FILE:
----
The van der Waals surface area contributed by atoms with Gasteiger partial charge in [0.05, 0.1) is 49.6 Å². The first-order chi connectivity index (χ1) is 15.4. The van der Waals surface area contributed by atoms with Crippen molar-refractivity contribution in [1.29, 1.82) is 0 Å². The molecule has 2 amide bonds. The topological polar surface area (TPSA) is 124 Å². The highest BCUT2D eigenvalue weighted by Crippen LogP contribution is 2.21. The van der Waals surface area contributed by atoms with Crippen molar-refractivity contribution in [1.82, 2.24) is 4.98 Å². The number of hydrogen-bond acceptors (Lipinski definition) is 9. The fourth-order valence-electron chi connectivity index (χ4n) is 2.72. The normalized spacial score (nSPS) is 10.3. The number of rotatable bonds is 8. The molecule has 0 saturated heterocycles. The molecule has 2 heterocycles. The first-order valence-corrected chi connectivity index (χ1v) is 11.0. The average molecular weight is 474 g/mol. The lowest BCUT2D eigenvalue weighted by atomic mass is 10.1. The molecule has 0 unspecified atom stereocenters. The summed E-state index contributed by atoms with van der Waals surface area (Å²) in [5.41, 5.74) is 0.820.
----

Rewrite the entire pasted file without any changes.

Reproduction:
The van der Waals surface area contributed by atoms with Gasteiger partial charge in [0.05, 0.1) is 49.6 Å². The first-order chi connectivity index (χ1) is 15.4. The van der Waals surface area contributed by atoms with Crippen molar-refractivity contribution in [1.29, 1.82) is 0 Å². The molecule has 2 amide bonds. The topological polar surface area (TPSA) is 124 Å². The highest BCUT2D eigenvalue weighted by Crippen LogP contribution is 2.21. The van der Waals surface area contributed by atoms with Crippen molar-refractivity contribution in [1.82, 2.24) is 4.98 Å². The number of hydrogen-bond acceptors (Lipinski definition) is 9. The fourth-order valence-electron chi connectivity index (χ4n) is 2.72. The normalized spacial score (nSPS) is 10.3. The number of rotatable bonds is 8. The molecule has 0 saturated heterocycles. The molecule has 2 heterocycles. The first-order valence-corrected chi connectivity index (χ1v) is 11.0. The average molecular weight is 474 g/mol. The lowest BCUT2D eigenvalue weighted by atomic mass is 10.1. The molecule has 0 unspecified atom stereocenters. The summed E-state index contributed by atoms with van der Waals surface area (Å²) in [5.41, 5.74) is 0.820.